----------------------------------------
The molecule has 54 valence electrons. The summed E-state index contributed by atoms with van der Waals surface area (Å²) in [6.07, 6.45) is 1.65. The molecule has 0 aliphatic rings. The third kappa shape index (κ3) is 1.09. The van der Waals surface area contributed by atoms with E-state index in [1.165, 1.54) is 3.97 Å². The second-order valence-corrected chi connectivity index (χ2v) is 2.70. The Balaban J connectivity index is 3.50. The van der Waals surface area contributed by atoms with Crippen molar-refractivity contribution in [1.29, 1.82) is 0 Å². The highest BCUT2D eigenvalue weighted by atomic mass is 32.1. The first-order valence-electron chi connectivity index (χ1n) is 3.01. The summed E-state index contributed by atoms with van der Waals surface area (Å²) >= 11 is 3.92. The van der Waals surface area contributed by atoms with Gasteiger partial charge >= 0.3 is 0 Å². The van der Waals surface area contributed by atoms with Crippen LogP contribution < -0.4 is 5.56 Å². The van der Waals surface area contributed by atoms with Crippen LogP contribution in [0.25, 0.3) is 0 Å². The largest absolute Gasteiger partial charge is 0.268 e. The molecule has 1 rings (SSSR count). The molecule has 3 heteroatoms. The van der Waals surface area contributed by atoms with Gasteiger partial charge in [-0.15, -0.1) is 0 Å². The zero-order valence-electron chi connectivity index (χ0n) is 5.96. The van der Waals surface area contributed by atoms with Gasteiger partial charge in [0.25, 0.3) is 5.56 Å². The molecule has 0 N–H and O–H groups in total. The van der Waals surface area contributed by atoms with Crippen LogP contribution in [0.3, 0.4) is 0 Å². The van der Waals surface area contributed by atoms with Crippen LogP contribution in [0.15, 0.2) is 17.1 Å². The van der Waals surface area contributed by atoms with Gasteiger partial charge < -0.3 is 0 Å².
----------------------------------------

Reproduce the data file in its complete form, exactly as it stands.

The molecule has 54 valence electrons. The summed E-state index contributed by atoms with van der Waals surface area (Å²) in [6.07, 6.45) is 1.65. The molecule has 0 aliphatic rings. The third kappa shape index (κ3) is 1.09. The van der Waals surface area contributed by atoms with E-state index in [1.165, 1.54) is 3.97 Å². The second-order valence-corrected chi connectivity index (χ2v) is 2.70. The Balaban J connectivity index is 3.50. The van der Waals surface area contributed by atoms with Crippen molar-refractivity contribution in [1.29, 1.82) is 0 Å². The highest BCUT2D eigenvalue weighted by atomic mass is 32.1. The first-order valence-electron chi connectivity index (χ1n) is 3.01. The summed E-state index contributed by atoms with van der Waals surface area (Å²) >= 11 is 3.92. The van der Waals surface area contributed by atoms with Gasteiger partial charge >= 0.3 is 0 Å². The van der Waals surface area contributed by atoms with Crippen LogP contribution < -0.4 is 5.56 Å². The van der Waals surface area contributed by atoms with Crippen LogP contribution in [0.25, 0.3) is 0 Å². The largest absolute Gasteiger partial charge is 0.268 e. The molecule has 1 rings (SSSR count). The molecule has 3 heteroatoms. The van der Waals surface area contributed by atoms with Gasteiger partial charge in [-0.15, -0.1) is 0 Å². The zero-order valence-electron chi connectivity index (χ0n) is 5.96. The van der Waals surface area contributed by atoms with Gasteiger partial charge in [0.25, 0.3) is 5.56 Å². The molecule has 0 N–H and O–H groups in total. The van der Waals surface area contributed by atoms with Crippen LogP contribution in [0.3, 0.4) is 0 Å². The van der Waals surface area contributed by atoms with Crippen LogP contribution in [0.15, 0.2) is 17.1 Å². The van der Waals surface area contributed by atoms with Gasteiger partial charge < -0.3 is 0 Å².